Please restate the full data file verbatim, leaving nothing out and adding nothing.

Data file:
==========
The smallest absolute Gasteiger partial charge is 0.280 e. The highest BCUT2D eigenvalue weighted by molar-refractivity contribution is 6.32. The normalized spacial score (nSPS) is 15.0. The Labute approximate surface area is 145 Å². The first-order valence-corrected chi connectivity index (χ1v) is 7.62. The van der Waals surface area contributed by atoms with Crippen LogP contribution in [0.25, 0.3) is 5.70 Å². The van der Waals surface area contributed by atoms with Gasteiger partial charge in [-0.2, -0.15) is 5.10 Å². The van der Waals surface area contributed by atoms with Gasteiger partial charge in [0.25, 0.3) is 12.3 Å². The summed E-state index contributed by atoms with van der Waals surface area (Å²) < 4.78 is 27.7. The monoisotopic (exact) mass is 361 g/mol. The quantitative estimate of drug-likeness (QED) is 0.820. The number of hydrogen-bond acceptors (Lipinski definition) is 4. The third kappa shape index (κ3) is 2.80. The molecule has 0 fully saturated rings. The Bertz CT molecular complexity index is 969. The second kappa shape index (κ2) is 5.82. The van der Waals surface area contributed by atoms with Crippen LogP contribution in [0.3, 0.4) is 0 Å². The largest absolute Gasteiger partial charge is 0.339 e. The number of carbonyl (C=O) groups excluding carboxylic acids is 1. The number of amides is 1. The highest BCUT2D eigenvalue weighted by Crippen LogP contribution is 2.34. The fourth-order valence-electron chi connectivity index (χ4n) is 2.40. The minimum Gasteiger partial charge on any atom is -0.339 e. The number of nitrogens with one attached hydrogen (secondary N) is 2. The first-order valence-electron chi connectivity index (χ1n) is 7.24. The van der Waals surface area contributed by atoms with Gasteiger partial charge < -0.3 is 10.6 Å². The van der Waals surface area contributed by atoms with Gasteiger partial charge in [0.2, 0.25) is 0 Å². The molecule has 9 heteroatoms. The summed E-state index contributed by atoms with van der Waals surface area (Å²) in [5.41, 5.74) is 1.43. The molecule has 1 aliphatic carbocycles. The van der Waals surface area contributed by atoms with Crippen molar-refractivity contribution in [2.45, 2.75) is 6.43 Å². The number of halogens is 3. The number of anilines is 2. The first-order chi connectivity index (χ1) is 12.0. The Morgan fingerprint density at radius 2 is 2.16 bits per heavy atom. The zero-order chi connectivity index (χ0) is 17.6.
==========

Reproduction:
The smallest absolute Gasteiger partial charge is 0.280 e. The highest BCUT2D eigenvalue weighted by molar-refractivity contribution is 6.32. The normalized spacial score (nSPS) is 15.0. The Labute approximate surface area is 145 Å². The first-order valence-corrected chi connectivity index (χ1v) is 7.62. The van der Waals surface area contributed by atoms with Crippen LogP contribution in [0.25, 0.3) is 5.70 Å². The van der Waals surface area contributed by atoms with Gasteiger partial charge in [-0.2, -0.15) is 5.10 Å². The van der Waals surface area contributed by atoms with Gasteiger partial charge in [0.25, 0.3) is 12.3 Å². The summed E-state index contributed by atoms with van der Waals surface area (Å²) < 4.78 is 27.7. The monoisotopic (exact) mass is 361 g/mol. The quantitative estimate of drug-likeness (QED) is 0.820. The number of hydrogen-bond acceptors (Lipinski definition) is 4. The third kappa shape index (κ3) is 2.80. The molecule has 0 fully saturated rings. The Bertz CT molecular complexity index is 969. The second kappa shape index (κ2) is 5.82. The van der Waals surface area contributed by atoms with Crippen LogP contribution in [0.3, 0.4) is 0 Å². The largest absolute Gasteiger partial charge is 0.339 e. The number of carbonyl (C=O) groups excluding carboxylic acids is 1. The number of amides is 1. The highest BCUT2D eigenvalue weighted by Crippen LogP contribution is 2.34. The fourth-order valence-electron chi connectivity index (χ4n) is 2.40. The minimum Gasteiger partial charge on any atom is -0.339 e. The number of nitrogens with one attached hydrogen (secondary N) is 2. The first-order valence-electron chi connectivity index (χ1n) is 7.24. The van der Waals surface area contributed by atoms with Gasteiger partial charge < -0.3 is 10.6 Å². The van der Waals surface area contributed by atoms with Gasteiger partial charge in [0.2, 0.25) is 0 Å². The molecule has 9 heteroatoms. The summed E-state index contributed by atoms with van der Waals surface area (Å²) in [5.41, 5.74) is 1.43. The molecule has 1 aliphatic carbocycles. The van der Waals surface area contributed by atoms with Crippen molar-refractivity contribution in [2.45, 2.75) is 6.43 Å². The number of halogens is 3. The number of anilines is 2. The first-order chi connectivity index (χ1) is 12.0. The Morgan fingerprint density at radius 2 is 2.16 bits per heavy atom. The zero-order chi connectivity index (χ0) is 17.6.